Considering how fragile the brain is, it might sound absurd that when forming one, over half of the neurons that are initially created end up This is usually done through apoptosis, or, a mechanism in which the cell basically dies from within. Although neuroscientists have known that PCD is essential for normal development, there is a whole lot we still don’t know about that process. For example, how exactly does the brain know when to start and stop cell death? To start figuring that out, Alexandra Castillo-Ruiz and colleagues at Georgia State University posed the question:
To answer that, the scientists manipulated the timing of the birth of mice — either advancing or delaying birth by one day — using different combinations of hormones. They then examined the extent of cell death in the mice’s brains. Looking at areas where cell death happens quickly after birth, the team found that advancing birth by one day also advances cell death. Interestingly, while the timing of PCD was advanced, the overall number of dead cells was actually reduced. On the other hand, delaying the birth by one day did not affect the timing of PCD, but did increase the number of dead cells.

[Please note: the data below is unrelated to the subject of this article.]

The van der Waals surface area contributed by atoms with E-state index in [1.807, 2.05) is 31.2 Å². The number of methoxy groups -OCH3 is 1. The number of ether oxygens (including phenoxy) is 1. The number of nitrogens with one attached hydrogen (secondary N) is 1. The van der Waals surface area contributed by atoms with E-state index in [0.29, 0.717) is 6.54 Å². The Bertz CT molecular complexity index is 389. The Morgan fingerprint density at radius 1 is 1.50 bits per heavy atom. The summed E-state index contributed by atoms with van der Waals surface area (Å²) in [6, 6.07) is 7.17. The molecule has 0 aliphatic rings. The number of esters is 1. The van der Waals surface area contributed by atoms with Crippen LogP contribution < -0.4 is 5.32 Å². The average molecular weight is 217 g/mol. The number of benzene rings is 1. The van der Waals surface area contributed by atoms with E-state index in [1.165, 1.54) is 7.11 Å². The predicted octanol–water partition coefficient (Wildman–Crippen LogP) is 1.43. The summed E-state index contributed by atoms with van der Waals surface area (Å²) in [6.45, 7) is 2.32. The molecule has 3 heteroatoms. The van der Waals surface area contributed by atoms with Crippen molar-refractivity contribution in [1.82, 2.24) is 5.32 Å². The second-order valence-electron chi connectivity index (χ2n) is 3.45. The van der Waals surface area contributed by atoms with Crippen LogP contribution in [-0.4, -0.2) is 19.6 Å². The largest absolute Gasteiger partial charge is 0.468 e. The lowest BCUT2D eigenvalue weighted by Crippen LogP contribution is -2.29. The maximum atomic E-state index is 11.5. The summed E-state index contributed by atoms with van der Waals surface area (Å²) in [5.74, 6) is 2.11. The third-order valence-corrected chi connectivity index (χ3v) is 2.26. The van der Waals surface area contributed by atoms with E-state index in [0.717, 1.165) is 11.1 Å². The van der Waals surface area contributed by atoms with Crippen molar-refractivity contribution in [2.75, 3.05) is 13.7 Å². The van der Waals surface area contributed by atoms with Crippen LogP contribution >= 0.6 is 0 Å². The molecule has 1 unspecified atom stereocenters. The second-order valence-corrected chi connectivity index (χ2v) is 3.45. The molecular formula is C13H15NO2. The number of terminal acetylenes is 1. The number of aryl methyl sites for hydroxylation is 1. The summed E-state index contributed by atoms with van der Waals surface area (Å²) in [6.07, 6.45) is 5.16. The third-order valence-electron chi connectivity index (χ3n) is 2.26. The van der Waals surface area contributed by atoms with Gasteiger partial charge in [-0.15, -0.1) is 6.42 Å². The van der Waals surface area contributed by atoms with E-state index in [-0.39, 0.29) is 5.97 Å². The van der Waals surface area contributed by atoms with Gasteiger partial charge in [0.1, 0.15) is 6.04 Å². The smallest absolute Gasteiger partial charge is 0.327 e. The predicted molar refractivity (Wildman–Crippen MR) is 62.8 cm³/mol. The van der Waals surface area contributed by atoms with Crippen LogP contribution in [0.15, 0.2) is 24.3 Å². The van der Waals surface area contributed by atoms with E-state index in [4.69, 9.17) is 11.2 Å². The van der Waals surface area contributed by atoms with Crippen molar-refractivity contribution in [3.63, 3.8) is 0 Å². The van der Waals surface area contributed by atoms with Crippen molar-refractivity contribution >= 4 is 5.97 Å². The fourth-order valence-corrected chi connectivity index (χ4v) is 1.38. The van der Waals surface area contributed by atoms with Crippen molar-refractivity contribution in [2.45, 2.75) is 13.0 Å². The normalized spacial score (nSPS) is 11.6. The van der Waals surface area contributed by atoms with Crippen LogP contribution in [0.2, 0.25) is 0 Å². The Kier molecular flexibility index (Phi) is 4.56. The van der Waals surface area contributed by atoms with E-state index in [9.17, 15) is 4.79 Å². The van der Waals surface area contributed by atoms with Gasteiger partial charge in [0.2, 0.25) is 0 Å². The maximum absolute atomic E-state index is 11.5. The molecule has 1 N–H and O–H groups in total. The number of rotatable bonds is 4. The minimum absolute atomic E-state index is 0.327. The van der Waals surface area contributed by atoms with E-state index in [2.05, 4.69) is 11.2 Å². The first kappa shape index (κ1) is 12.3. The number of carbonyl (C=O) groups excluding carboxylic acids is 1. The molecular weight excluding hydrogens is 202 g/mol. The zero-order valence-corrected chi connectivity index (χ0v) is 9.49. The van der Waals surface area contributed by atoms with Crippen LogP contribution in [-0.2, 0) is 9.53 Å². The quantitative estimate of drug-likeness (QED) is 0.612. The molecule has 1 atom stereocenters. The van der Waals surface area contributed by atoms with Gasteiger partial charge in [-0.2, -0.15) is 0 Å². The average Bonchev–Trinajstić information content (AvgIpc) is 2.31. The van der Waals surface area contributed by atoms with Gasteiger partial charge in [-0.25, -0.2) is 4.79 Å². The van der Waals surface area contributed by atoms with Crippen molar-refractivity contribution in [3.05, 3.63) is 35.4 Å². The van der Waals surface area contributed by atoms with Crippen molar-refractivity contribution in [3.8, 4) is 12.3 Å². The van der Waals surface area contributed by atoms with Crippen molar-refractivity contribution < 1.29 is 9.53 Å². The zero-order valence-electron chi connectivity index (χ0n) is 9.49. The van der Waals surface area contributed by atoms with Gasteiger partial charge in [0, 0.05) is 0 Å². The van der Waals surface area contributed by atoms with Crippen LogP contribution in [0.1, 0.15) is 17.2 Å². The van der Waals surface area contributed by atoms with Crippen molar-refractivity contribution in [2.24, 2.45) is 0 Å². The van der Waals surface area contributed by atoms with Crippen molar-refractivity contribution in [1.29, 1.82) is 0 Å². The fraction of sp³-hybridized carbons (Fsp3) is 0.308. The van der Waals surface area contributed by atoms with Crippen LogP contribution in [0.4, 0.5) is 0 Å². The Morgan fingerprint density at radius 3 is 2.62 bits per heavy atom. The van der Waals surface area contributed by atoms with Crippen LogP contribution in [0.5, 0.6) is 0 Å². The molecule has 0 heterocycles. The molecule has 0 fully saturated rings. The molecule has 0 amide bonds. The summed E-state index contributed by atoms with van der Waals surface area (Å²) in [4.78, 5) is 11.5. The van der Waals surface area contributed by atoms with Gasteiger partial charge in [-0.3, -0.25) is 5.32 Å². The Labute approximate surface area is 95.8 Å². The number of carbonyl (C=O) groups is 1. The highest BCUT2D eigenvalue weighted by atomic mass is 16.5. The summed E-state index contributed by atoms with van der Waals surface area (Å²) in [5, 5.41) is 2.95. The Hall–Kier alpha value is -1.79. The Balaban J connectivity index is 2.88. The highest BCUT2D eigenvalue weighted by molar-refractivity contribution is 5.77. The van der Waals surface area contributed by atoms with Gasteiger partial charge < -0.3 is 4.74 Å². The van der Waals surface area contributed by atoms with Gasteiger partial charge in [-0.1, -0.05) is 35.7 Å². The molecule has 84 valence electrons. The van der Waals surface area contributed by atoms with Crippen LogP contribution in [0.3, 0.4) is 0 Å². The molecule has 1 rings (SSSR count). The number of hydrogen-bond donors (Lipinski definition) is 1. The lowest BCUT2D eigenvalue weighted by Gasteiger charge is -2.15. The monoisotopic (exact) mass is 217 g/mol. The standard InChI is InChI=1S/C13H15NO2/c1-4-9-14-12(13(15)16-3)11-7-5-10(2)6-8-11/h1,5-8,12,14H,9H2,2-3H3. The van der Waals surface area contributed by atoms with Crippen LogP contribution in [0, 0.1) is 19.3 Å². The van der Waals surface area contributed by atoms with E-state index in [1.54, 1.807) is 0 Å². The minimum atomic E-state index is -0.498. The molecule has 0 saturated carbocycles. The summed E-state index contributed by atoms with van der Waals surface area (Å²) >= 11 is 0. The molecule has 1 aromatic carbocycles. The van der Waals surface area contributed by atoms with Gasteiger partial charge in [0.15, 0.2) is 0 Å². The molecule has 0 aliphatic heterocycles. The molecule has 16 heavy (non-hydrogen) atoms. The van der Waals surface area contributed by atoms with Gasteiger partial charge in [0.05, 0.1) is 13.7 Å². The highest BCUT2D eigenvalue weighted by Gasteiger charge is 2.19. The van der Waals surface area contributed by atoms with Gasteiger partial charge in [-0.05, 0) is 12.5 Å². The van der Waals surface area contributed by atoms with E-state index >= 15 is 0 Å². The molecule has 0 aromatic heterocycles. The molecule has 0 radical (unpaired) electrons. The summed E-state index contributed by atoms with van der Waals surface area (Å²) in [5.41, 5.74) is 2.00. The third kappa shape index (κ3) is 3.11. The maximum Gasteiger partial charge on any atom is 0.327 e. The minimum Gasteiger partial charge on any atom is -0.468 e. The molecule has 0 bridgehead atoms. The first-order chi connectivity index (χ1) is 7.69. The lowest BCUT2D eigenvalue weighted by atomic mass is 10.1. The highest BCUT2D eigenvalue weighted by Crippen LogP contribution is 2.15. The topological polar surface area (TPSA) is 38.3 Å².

This is the first study to link the actual process of birth to changes in cell death in the brain. While it looks only at specific areas of the mouse brain, it is still important, especially considering how often we do advance human birth dates for various reasons.